But I still had my own bills to pay.
And so I unloaded everything to Jen—my original treatment, each character breakdown and arc, a full timeline of The Matches' career milestones and major events in the music industry that coincided with their journey. As much as I tried to be with Jen throughout the edit, I could only work with her a handful of times since I was being shipped off to Mexico, England, Japan, and other production locations around the world so I could continue to support the film’s ancillary expenses and my rent. What was once a huge support in production became a detriment to post-production.
Here’s when something interesting happened. We were invited to submit to a big festival. I thought, “Well, if we submit a solid rough cut, and we get programmed from the rough cut, we’ll no doubt be able to easily find finishing funds for the film.”
Do not. Submit. A. Rough. Cut
You hear filmmakers talk about it all the time!
“Oh, we submitted a rough cut to [a huge festival] and then rushed all of December to finish our film in time for the festival! What a crazy ride!”
Don’t listen to these people—they already have an in. They are either well-connected, represented, or their film has been “on watch” for a while through other granting entities or fellowships. I don’t care how great you think your rough cut is, it’s not going to read as well as your picture locked cut. That first impression is all you get. Don’t blow it.
Which is to say—we blew it.
And that’s the thing that I don’t have a good answer for. I have no idea when you should go all in on an invitation or ask if it will still exist in the future. The industry is so fickle, and turnover is so high that there’s no telling when “your moment” is. I thought festival season 2018 was going to be it for Bleeding Audio, but I was wrong. We didn’t get into the big festival with our rough cut, so we didn’t get the finishing funds we needed, and we had a shitload more editing to do.
In reflecting on this time in particular, the more I learned about The Matches’ trials and tribulations in pursuit of a creative career, the more I realized it mirrored my own. Some of The Matches’ own decisions in their career became so meta to my own journey, you think I would have been able to heed the warnings from the narrative I was literally crafting right in front of my face.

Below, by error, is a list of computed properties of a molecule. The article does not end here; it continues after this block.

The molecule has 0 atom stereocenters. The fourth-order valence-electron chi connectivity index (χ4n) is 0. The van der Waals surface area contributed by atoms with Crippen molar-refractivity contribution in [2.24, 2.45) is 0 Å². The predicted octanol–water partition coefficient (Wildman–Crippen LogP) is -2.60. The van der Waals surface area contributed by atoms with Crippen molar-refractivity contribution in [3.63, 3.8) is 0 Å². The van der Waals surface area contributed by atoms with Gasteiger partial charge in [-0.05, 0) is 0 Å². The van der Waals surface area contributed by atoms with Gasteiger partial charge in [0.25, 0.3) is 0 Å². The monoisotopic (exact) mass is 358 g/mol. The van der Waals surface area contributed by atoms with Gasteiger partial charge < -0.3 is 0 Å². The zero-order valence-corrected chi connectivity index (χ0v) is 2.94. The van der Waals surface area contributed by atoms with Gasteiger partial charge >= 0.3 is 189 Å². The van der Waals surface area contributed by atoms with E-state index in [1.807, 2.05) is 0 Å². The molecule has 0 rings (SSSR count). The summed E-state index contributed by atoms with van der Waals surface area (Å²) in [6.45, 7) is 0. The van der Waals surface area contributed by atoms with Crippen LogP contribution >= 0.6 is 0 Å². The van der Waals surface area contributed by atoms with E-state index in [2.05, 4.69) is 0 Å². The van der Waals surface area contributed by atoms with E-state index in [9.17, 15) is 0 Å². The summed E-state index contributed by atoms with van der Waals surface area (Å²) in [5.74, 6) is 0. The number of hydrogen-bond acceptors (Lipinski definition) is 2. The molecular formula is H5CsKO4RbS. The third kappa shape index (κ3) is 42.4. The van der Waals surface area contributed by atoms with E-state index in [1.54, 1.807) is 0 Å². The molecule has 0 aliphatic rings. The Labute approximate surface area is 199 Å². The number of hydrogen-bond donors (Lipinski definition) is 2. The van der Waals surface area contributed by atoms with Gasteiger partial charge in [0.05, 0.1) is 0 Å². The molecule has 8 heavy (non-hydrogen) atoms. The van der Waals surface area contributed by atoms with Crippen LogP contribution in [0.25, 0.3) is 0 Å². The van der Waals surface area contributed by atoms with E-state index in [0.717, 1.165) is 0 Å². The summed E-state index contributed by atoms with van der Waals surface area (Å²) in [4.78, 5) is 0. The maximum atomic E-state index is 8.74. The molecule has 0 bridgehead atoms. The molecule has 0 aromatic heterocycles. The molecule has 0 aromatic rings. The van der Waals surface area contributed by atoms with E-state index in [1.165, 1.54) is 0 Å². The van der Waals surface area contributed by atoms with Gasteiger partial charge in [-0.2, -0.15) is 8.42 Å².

It was around this time Bleeding Audio’s current producer, Erin Persley, jumped on board. She came to a screening of our assembly cut and saw a lot of potential in the film. She knew I was on the hunt for a competent producer who knew how to navigate the doc world, and she was experienced and driven. With her fresh energy for the project, she helped recharge my dwindling batteries.
The final sprint
We went back to grants. We didn’t get any grants.
We went back to trying to find investors. We didn’t get any investors.
We tried pre-selling the film. We didn’t pre-sell the film.
Jen got booked on other films and couldn’t hold her time for us. Finally, my oldest friend and collaborator, Luke Shock, offered to jump in and help. His mastering of the montage, my obsession with character development, and our combined passion for strong storytelling were exactly the polish the film needed. If it weren’t for Luke, I would probably still be working on Bleeding Audio today.
Luke started editing in mid-2018. We stayed late after our corporate video day jobs, and booked weekends and long holidays to work one-on-one to get Bleeding Audio to picture lock. Sometimes we would work a few days in a row, and sometimes there would be weeks between sessions, but we fit it in all the same. We never stopped applying for grants, and they never stopped rejecting us, so Luke generously kept working for a deferred fee.